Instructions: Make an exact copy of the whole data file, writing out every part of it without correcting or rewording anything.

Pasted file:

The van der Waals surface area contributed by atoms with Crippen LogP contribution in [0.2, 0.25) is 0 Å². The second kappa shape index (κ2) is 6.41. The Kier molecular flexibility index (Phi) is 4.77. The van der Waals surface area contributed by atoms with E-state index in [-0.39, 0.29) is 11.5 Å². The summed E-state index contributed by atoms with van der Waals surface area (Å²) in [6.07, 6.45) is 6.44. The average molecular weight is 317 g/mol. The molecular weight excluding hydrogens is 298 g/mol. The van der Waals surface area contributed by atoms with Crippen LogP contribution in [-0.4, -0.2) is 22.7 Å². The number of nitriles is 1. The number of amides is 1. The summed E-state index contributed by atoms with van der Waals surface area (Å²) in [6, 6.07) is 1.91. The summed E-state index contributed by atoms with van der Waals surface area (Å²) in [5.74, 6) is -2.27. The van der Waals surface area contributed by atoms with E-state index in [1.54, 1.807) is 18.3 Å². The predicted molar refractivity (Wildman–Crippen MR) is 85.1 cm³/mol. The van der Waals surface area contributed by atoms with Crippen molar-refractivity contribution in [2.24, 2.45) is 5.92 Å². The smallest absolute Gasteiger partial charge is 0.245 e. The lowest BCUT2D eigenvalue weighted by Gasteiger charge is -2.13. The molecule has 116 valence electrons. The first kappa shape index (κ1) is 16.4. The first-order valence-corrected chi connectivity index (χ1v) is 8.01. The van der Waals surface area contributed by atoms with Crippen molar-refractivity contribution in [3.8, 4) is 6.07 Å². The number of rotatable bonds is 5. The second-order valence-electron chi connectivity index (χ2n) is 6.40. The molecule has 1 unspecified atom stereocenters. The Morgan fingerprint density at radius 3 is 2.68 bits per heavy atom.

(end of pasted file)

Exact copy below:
The van der Waals surface area contributed by atoms with Crippen LogP contribution in [0.2, 0.25) is 0 Å². The second kappa shape index (κ2) is 6.41. The Kier molecular flexibility index (Phi) is 4.77. The van der Waals surface area contributed by atoms with E-state index in [-0.39, 0.29) is 11.5 Å². The summed E-state index contributed by atoms with van der Waals surface area (Å²) in [6.07, 6.45) is 6.44. The average molecular weight is 317 g/mol. The molecular weight excluding hydrogens is 298 g/mol. The van der Waals surface area contributed by atoms with Crippen LogP contribution in [-0.4, -0.2) is 22.7 Å². The number of nitriles is 1. The number of amides is 1. The summed E-state index contributed by atoms with van der Waals surface area (Å²) in [6, 6.07) is 1.91. The summed E-state index contributed by atoms with van der Waals surface area (Å²) in [5.74, 6) is -2.27. The van der Waals surface area contributed by atoms with E-state index in [1.54, 1.807) is 18.3 Å². The predicted molar refractivity (Wildman–Crippen MR) is 85.1 cm³/mol. The van der Waals surface area contributed by atoms with Crippen molar-refractivity contribution in [2.24, 2.45) is 5.92 Å². The smallest absolute Gasteiger partial charge is 0.245 e. The lowest BCUT2D eigenvalue weighted by Gasteiger charge is -2.13. The molecule has 116 valence electrons. The first kappa shape index (κ1) is 16.4. The first-order valence-corrected chi connectivity index (χ1v) is 8.01. The van der Waals surface area contributed by atoms with Crippen molar-refractivity contribution in [3.8, 4) is 6.07 Å². The number of rotatable bonds is 5. The second-order valence-electron chi connectivity index (χ2n) is 6.40. The molecule has 1 unspecified atom stereocenters. The Morgan fingerprint density at radius 3 is 2.68 bits per heavy atom.